For families looking for ways to cut child care costs, a nanny share is one option. Families can hire a nanny to watch their respective children simultaneously, or a nanny can work part-time for two different families. In either case, the families share the cost and still enjoy the benefits a nanny provides.
The main benefit of a nanny share is affordability – between the cost of hiring a nanny and the cost of daycare, child care is not cheap. But with a nanny share, families pay a more reasonable amount, as each family pays only a portion of the nanny’s hourly rate instead of what you’d pay if you hired her on your own.
Example: if the going rate for a nanny in our area is $600 per week, then nanny share families would each pay a reduced rate of about $400 per week. That means each family is saving $200 per week over what they’d pay if they hired the nanny for just their own family. Over the course of a year, that adds up to a lot of savings.
It’s also great for the nanny, as she’s now making an extra $200 per week, which is very reasonable since caring for two families requires extra coordination and schedules.
NOTE: Household employers who participate in a nanny share must both be set up as employers and take care of the payroll, taxes, benefits, etc. It is illegal to have one family reimburse the other for their share of the nanny’s wages. When sharing a nanny, BOTH families must provide all the necessary payroll and tax paperwork. It would be the same as a person working for both McDonald’s and Burger King; the employee would receive separate paychecks, separate W-2’s, separate insurance coverage, etc.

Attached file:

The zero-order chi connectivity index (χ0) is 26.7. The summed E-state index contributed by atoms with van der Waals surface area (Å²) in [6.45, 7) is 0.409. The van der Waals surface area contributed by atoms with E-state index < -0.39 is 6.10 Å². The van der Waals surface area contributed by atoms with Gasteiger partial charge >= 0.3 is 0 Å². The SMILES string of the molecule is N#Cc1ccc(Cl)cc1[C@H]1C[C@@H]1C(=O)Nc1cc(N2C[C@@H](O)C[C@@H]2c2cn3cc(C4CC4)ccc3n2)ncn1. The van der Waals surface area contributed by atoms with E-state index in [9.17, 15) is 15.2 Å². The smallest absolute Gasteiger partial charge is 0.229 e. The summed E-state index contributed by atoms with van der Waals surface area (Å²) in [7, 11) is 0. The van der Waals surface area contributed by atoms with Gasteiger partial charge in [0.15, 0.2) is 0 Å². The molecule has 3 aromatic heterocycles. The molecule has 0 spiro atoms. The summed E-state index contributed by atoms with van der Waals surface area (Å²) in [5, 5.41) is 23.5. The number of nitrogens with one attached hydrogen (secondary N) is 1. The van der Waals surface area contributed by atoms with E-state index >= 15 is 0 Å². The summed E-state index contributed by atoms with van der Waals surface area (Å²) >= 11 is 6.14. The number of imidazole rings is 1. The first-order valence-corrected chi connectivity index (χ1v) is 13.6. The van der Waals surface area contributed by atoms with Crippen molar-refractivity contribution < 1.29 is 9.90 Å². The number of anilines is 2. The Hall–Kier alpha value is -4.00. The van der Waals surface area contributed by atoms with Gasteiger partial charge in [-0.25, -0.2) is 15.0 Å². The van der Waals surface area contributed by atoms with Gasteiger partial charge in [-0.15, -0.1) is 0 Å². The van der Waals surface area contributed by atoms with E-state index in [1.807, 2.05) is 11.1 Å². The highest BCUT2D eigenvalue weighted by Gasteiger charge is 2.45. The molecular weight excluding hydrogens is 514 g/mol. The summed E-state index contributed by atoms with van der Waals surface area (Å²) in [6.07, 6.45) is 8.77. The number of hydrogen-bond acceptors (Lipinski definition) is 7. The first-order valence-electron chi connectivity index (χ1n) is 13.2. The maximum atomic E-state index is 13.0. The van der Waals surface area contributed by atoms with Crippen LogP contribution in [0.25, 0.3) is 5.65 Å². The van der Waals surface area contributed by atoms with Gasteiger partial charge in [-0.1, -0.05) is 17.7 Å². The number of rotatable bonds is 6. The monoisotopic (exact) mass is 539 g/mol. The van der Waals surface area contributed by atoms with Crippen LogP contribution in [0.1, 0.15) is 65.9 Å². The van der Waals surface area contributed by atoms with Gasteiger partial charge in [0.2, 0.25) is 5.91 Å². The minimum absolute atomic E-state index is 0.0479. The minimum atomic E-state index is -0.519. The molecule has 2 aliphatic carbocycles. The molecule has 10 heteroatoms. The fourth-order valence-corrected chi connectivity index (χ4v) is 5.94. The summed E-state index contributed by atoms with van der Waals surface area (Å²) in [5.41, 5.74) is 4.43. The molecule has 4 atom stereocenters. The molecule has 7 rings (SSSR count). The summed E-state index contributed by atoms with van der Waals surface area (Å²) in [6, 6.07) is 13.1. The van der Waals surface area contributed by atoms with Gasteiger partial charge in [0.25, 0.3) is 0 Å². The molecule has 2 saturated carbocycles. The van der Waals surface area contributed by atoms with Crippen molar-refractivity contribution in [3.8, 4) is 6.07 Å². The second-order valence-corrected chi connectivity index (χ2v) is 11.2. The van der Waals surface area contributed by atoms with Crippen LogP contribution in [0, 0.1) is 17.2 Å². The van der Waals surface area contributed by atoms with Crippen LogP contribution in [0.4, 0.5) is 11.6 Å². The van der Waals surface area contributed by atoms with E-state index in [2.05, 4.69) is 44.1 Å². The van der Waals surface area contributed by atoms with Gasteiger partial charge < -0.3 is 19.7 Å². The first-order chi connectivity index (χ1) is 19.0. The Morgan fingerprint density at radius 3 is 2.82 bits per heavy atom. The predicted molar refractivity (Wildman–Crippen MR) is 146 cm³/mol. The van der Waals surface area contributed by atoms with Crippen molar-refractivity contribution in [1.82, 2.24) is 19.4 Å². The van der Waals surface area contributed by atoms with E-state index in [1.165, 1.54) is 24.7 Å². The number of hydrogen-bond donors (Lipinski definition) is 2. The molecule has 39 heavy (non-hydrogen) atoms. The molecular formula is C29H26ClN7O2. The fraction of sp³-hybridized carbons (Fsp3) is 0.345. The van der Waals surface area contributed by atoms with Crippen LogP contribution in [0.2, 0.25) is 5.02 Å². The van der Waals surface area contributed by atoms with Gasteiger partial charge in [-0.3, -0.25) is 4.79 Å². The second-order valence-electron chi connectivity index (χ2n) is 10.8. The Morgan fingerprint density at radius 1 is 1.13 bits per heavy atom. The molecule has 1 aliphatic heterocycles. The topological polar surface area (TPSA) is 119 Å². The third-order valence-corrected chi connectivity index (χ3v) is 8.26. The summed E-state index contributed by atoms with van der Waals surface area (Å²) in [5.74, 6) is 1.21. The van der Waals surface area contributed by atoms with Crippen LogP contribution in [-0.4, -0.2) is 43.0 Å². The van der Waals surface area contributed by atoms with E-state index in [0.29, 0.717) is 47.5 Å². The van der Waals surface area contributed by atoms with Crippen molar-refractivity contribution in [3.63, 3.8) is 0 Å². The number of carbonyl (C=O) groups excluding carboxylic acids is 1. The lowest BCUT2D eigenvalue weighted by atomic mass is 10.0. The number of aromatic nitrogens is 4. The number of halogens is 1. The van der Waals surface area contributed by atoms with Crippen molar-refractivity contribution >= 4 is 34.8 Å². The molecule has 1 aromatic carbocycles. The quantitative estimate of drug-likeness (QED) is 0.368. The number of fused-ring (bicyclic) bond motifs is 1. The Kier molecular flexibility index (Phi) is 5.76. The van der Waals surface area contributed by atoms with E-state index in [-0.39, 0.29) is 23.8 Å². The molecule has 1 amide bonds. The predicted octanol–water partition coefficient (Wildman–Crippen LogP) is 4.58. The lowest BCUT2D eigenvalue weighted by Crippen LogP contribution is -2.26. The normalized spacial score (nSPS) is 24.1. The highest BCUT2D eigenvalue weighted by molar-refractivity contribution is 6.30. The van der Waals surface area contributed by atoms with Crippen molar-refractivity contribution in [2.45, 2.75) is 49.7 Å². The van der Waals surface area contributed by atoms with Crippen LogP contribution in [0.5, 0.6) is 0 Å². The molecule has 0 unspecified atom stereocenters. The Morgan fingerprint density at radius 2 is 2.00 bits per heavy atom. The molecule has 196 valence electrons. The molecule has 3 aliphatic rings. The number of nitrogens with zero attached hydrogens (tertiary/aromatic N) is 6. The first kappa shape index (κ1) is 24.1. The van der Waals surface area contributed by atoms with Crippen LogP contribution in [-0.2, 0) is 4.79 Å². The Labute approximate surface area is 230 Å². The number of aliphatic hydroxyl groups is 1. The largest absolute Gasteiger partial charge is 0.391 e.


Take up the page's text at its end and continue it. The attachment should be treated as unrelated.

Tips for Making a Nanny Share Work
- The family with which you enter a nanny share should have a child-rearing style similar to your own, since the nanny will be caring for both family’s children at the same time.
- The children in both your family and your nanny share family should be around the same age, so their progression stays consistent.
- If your children and your nanny share family’s children don’t already know each other, make sure the kids all get along before starting a nanny share. You want to ensure the children are compatible and avoid any potential behavioral problems.
- Make sure both families clearly communicate their expectations with the nanny. All parties should be involved in determining the nanny’s work schedule, when she will be off for holidays, and how much vacation time she receives.
For more information, read about Eight Steps to a Successful Nanny Share, then contact us if you have any questions.